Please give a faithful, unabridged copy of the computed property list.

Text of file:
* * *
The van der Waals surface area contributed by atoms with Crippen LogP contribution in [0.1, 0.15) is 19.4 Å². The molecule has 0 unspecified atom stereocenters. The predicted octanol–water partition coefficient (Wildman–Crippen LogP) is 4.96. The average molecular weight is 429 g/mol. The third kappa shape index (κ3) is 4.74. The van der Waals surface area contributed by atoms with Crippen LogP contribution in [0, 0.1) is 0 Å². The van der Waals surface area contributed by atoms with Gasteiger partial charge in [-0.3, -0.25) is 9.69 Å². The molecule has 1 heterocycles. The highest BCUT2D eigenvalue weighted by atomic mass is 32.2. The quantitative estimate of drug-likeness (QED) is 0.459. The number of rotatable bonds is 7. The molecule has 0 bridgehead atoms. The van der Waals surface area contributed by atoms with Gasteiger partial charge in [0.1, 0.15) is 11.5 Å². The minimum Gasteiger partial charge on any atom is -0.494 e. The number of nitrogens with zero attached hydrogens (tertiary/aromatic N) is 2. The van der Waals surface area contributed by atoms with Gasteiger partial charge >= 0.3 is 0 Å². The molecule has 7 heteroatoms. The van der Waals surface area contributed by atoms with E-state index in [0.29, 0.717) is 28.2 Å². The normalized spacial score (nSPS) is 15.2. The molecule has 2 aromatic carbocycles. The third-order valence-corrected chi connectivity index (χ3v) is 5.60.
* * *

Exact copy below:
The van der Waals surface area contributed by atoms with Crippen LogP contribution in [0.1, 0.15) is 19.4 Å². The molecule has 0 unspecified atom stereocenters. The predicted octanol–water partition coefficient (Wildman–Crippen LogP) is 4.96. The average molecular weight is 429 g/mol. The third kappa shape index (κ3) is 4.74. The van der Waals surface area contributed by atoms with Crippen LogP contribution in [0, 0.1) is 0 Å². The van der Waals surface area contributed by atoms with Gasteiger partial charge in [-0.3, -0.25) is 9.69 Å². The molecule has 1 heterocycles. The highest BCUT2D eigenvalue weighted by atomic mass is 32.2. The quantitative estimate of drug-likeness (QED) is 0.459. The number of rotatable bonds is 7. The molecule has 0 bridgehead atoms. The van der Waals surface area contributed by atoms with Gasteiger partial charge in [0.1, 0.15) is 11.5 Å². The minimum Gasteiger partial charge on any atom is -0.494 e. The number of nitrogens with zero attached hydrogens (tertiary/aromatic N) is 2. The van der Waals surface area contributed by atoms with Gasteiger partial charge >= 0.3 is 0 Å². The molecule has 7 heteroatoms. The van der Waals surface area contributed by atoms with E-state index in [0.29, 0.717) is 28.2 Å². The normalized spacial score (nSPS) is 15.2. The molecule has 2 aromatic carbocycles. The third-order valence-corrected chi connectivity index (χ3v) is 5.60.